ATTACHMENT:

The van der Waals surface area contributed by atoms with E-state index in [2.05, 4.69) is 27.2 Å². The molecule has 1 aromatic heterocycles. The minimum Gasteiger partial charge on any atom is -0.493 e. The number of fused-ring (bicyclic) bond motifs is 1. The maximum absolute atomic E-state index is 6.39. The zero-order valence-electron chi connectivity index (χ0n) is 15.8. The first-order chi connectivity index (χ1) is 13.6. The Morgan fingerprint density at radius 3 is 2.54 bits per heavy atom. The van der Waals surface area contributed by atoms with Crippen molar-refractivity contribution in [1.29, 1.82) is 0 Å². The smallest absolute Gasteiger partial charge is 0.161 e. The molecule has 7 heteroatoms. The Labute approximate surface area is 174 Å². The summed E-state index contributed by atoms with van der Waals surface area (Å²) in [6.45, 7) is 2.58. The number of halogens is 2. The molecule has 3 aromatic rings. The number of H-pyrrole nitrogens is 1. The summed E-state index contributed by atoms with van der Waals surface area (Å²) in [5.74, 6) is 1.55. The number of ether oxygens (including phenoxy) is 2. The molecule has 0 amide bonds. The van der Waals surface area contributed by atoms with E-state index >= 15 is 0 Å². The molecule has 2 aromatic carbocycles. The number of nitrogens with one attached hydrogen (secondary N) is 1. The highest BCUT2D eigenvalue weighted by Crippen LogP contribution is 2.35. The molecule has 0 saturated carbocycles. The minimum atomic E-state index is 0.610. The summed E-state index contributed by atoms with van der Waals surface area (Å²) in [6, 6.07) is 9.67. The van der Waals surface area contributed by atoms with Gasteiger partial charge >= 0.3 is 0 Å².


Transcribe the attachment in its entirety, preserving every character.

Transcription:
The van der Waals surface area contributed by atoms with E-state index in [2.05, 4.69) is 27.2 Å². The molecule has 1 aromatic heterocycles. The minimum Gasteiger partial charge on any atom is -0.493 e. The number of fused-ring (bicyclic) bond motifs is 1. The maximum absolute atomic E-state index is 6.39. The zero-order valence-electron chi connectivity index (χ0n) is 15.8. The first-order chi connectivity index (χ1) is 13.6. The Morgan fingerprint density at radius 3 is 2.54 bits per heavy atom. The van der Waals surface area contributed by atoms with Crippen molar-refractivity contribution in [1.29, 1.82) is 0 Å². The smallest absolute Gasteiger partial charge is 0.161 e. The molecule has 7 heteroatoms. The Labute approximate surface area is 174 Å². The summed E-state index contributed by atoms with van der Waals surface area (Å²) in [6.45, 7) is 2.58. The number of halogens is 2. The molecule has 3 aromatic rings. The number of H-pyrrole nitrogens is 1. The summed E-state index contributed by atoms with van der Waals surface area (Å²) in [5.74, 6) is 1.55. The number of ether oxygens (including phenoxy) is 2. The molecule has 0 amide bonds. The van der Waals surface area contributed by atoms with E-state index >= 15 is 0 Å². The molecule has 2 aromatic carbocycles. The number of nitrogens with one attached hydrogen (secondary N) is 1. The highest BCUT2D eigenvalue weighted by Crippen LogP contribution is 2.35. The molecule has 0 saturated carbocycles. The minimum atomic E-state index is 0.610. The summed E-state index contributed by atoms with van der Waals surface area (Å²) in [6, 6.07) is 9.67. The van der Waals surface area contributed by atoms with Gasteiger partial charge >= 0.3 is 0 Å².